18th November 2015 at 7:00am
The great pensions experiment – automatic enrolment into workplace pensions – has just turned 3 years old.
To make it easier for millions more people to build up a pension, October 2012 saw it become law that all employers have to put their workers into a pension scheme. And rather than having to actively choose to join a pension scheme, everyone would now be automatically enrolled in a staff scheme as a matter of course.
The good news is that three years on it has proved a big success; with very low opt out rates. And it’s had a particularly high take up amongst young people, which is a very positive sign, with many seeing it as free money from their employer and from the tax man, on top of what they pay in.
Bridging the savings gap
One of the main reasons for this legislation is that as a nation we’re not saving enough to have the income we are likely to want in retirement. We can’t rely on just the State Pension – to give us a comfortable retirement; we need to take control ourselves.
And this introduction of auto enrolment should be a “watershed moment” in plugging the savings gap in the UK, according to the Association of British Insurers (ABI).
A report from the ABI, Time to Act: Tackling our savings problem and building our future, claims that the workplace will play a vital role in tackling Britain’s ailing savings culture in the future.
It found that delaying starting to save into a pension by five years could reduce a final pension by as much as 17%.
With life expectancy in the UK increasing, meaning we could be spending longer in retirement than ever before, it’s never been more important to save as much as we can for as long as we can.
So far, over five million people have been automatically enrolled, and less than 10% have chosen to opt out; it’s not compulsory for employees to stay in, but most do. Estimates suggest there are as many people again to be enrolled over the next three years.
Contributions start low – around 1% from the employer and 1% from the employee, with a subsidy from the Government in the form of tax relief. They will increase to 3% from the employer and 5% from the employee by 2018.
Broadly speaking, if you work for a company with more than about 50 people employed, it will probably already have a pension scheme in place and a duty to put eligible employees into it. Those working for smaller companies may have to wait a little longer, but the pension scheme will be there at some point between now and 2018.
Stay in the game
Although everyone is entitled to opt out, the Government is hoping people don’t and that by 2018 around ten million more people will be saving for retirement.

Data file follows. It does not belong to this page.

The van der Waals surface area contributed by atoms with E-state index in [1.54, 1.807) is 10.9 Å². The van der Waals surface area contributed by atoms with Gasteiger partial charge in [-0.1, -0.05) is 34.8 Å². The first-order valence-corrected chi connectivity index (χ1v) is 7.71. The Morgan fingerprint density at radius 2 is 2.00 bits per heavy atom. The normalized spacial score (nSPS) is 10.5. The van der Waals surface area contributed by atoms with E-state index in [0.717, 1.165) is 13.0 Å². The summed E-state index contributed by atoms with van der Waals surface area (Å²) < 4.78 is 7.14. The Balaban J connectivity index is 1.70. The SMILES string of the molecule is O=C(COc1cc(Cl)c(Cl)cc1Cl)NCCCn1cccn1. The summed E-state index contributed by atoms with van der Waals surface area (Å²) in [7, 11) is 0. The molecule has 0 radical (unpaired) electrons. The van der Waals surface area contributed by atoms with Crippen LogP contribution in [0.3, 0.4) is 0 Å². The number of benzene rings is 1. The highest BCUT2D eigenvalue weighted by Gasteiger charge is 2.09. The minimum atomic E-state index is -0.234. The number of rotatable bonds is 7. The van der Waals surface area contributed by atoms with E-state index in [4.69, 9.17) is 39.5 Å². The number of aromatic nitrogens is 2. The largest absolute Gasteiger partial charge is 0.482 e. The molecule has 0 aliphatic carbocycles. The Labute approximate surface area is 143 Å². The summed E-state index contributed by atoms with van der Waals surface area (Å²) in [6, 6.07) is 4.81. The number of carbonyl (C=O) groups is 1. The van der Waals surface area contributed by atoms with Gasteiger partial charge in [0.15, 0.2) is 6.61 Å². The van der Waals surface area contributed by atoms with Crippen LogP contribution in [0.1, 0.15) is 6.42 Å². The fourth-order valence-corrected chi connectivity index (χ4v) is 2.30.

So it’s pleasing to see the success of auto enrolment, especially with the ‘millennial’ generation – those born between the early 1980s and around 2000.
By encouraging the younger generation to start saving earlier it can take the pressure off how much they need to save later, once the bills start mounting up.
And it’s reassuring that it’s the merits of saving into a pension rather than just lethargy that appears to have kept people opted in. They understand the benefits.
Here’s what those benefits can mean for you:
The auto enrolment rules require your employer to pay in as well, but only if you don’t opt out. So if you stay in the pension, your employer has to pay something in too which is where the free money comes in. If you decide to opt out, you probably won’t get extra pay instead so that benefit is lost.
When you pay into a pension, you normally get tax breaks on the way in. The most common structure for new pension schemes means that for every payment you make, the taxman adds another 25% into the pension as well.
And don’t forget 25% of the pension pot built up is tax free when you come to take benefits.
And the pension pot is available to your family on death, and under certain circumstances can be inherited free of tax.
A savings revolution
Saving can actually feel just as good as spending. With initiatives like auto enrolment making pensions more accessible and mainstream, we are developing a new savings culture and, as result, hopefully going some way to bridging that all too apparent savings gap.
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The information in this blog or any response to comments should not be regarded as financial advice. A personal pension is an investment and its value can go up or down and may be worth less than you paid in. Laws and tax rules may change in the future. The information here is based on our understanding in October 2015. Your personal circumstances also have an impact on tax treatment.